Main opposition spokesman hints coalition with nationalists

The Republican People's Party’s (CHP) Vice Chairman Haluk Koc calls on nationalist party to form coalition

Photo by: AA
Photo by: AA

Updated Jul 28, 2015

The Republican People's Party’s (CHP) Vice Chairman Haluk Koc gave signals on Sunday that they are ready to make a coalition government with the Nationalist Movement Party (MHP) despite still being unable to match the votes won by the Justice and Development Party (AK Party) in last Sunday's general election.

Visiting districts of Turkey’s capital Ankara, Koc told reporters that, “We [the CHP] are aware of the responsibility given by the nation to opposition parties. As the CHP, we have got the message and we expect other opposition parties to do the same.”

Referring to MHP’s leader Devlet Bahceli’s statement in which he declared his party was “against all,” Koc said, “We cannot get somewhere with this ideology. We should come together with strong and reasonable demands to restore the AK Party’s damages.”

On June 9, Koc delivered a press conference after the CHP’s central executive committee’s meeting to evaluate the election results.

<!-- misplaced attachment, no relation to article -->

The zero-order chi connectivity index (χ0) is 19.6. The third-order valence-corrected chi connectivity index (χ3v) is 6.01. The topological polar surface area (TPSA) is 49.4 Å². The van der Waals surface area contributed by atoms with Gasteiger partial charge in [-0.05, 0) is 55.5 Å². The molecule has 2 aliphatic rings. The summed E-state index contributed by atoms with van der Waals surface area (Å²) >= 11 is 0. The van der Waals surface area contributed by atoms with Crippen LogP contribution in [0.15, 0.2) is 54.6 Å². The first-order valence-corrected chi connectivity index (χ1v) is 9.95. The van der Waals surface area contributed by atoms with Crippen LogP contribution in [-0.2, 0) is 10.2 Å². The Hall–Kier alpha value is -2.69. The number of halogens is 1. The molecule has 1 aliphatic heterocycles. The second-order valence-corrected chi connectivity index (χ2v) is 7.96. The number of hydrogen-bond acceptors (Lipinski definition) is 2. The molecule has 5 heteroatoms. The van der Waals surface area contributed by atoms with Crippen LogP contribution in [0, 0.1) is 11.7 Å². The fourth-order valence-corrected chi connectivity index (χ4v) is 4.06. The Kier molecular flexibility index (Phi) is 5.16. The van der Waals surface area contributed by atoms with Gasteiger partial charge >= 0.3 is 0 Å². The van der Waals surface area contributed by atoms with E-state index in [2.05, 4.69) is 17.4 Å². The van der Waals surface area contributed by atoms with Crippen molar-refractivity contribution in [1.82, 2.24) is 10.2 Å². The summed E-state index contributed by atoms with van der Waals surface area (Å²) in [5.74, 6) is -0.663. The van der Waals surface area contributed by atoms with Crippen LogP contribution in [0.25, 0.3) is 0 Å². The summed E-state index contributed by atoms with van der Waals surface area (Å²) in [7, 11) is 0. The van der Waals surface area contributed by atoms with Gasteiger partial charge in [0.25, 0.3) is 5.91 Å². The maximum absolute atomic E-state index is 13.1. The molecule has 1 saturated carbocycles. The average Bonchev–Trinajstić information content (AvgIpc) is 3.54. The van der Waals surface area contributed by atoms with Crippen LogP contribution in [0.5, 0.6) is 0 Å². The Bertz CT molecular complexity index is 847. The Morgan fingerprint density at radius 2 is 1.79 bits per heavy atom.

"Democracy is a culture of conciliation," he said in the conference.

Expressing his enthusiasm on the coalition scenarios and hopes of leaving years of an idle position in the parliament, Koc had previously said “the AK Party government has come to an end and CHP has become the most important political actor in forming a government.”

The CHP, at second place, secured its place in the parliament with 24.95 percent of the vote in the election and took 132 seats while the MHP took 16.29 percent of the vote and secured 80 seats.

A total of 276 seats are needed to form a coalition government.

The CHP and the MHP are unable to form a majority government since they have only 212 seats together. If pro-Kurdish Peoples’ Democratic Party (HDP) supports a CHP-MHP coalition from the outside, the two can form a minority government.

The MHP rules out the possibility of forming a coalition with the pro-Kurdish HDP which the MHP considers to be the political representative of the outlawed Kurdish Workers Party (PKK).

A peace process was initiated in 2012 by the AK Party to resolve a 30-year-old armed conflict between the PKK and the Turkish government, which has claimed the lives of more than 40,000 people mainly in the country’s southeastern provinces.

However, one of the red lines made by the MHP leader Bahceli is to end the peace process with the outlawed PKK.

TRTWorld and agencies